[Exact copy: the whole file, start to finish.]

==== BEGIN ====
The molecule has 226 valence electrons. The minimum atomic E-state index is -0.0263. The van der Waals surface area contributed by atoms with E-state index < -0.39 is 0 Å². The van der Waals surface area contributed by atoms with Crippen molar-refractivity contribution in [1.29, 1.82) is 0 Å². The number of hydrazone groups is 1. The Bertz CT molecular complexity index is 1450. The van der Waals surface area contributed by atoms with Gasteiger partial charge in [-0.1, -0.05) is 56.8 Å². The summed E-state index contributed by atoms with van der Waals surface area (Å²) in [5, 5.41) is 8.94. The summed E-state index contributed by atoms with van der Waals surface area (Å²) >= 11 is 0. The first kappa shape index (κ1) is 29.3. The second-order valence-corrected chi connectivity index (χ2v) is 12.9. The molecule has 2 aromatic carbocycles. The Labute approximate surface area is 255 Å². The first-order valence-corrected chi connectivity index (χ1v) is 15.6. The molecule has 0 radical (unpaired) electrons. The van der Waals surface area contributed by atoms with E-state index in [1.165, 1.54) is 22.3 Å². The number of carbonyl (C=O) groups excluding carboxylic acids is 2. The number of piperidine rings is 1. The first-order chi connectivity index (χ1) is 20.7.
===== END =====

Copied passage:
The molecule has 226 valence electrons. The minimum atomic E-state index is -0.0263. The van der Waals surface area contributed by atoms with E-state index < -0.39 is 0 Å². The van der Waals surface area contributed by atoms with Crippen molar-refractivity contribution in [1.29, 1.82) is 0 Å². The number of hydrazone groups is 1. The Bertz CT molecular complexity index is 1450. The van der Waals surface area contributed by atoms with Gasteiger partial charge in [-0.1, -0.05) is 56.8 Å². The summed E-state index contributed by atoms with van der Waals surface area (Å²) in [5, 5.41) is 8.94. The summed E-state index contributed by atoms with van der Waals surface area (Å²) >= 11 is 0. The first kappa shape index (κ1) is 29.3. The second-order valence-corrected chi connectivity index (χ2v) is 12.9. The molecule has 2 aromatic carbocycles. The Labute approximate surface area is 255 Å². The first-order valence-corrected chi connectivity index (χ1v) is 15.6. The molecule has 0 radical (unpaired) electrons. The van der Waals surface area contributed by atoms with E-state index in [1.165, 1.54) is 22.3 Å². The number of carbonyl (C=O) groups excluding carboxylic acids is 2. The number of piperidine rings is 1. The first-order chi connectivity index (χ1) is 20.7.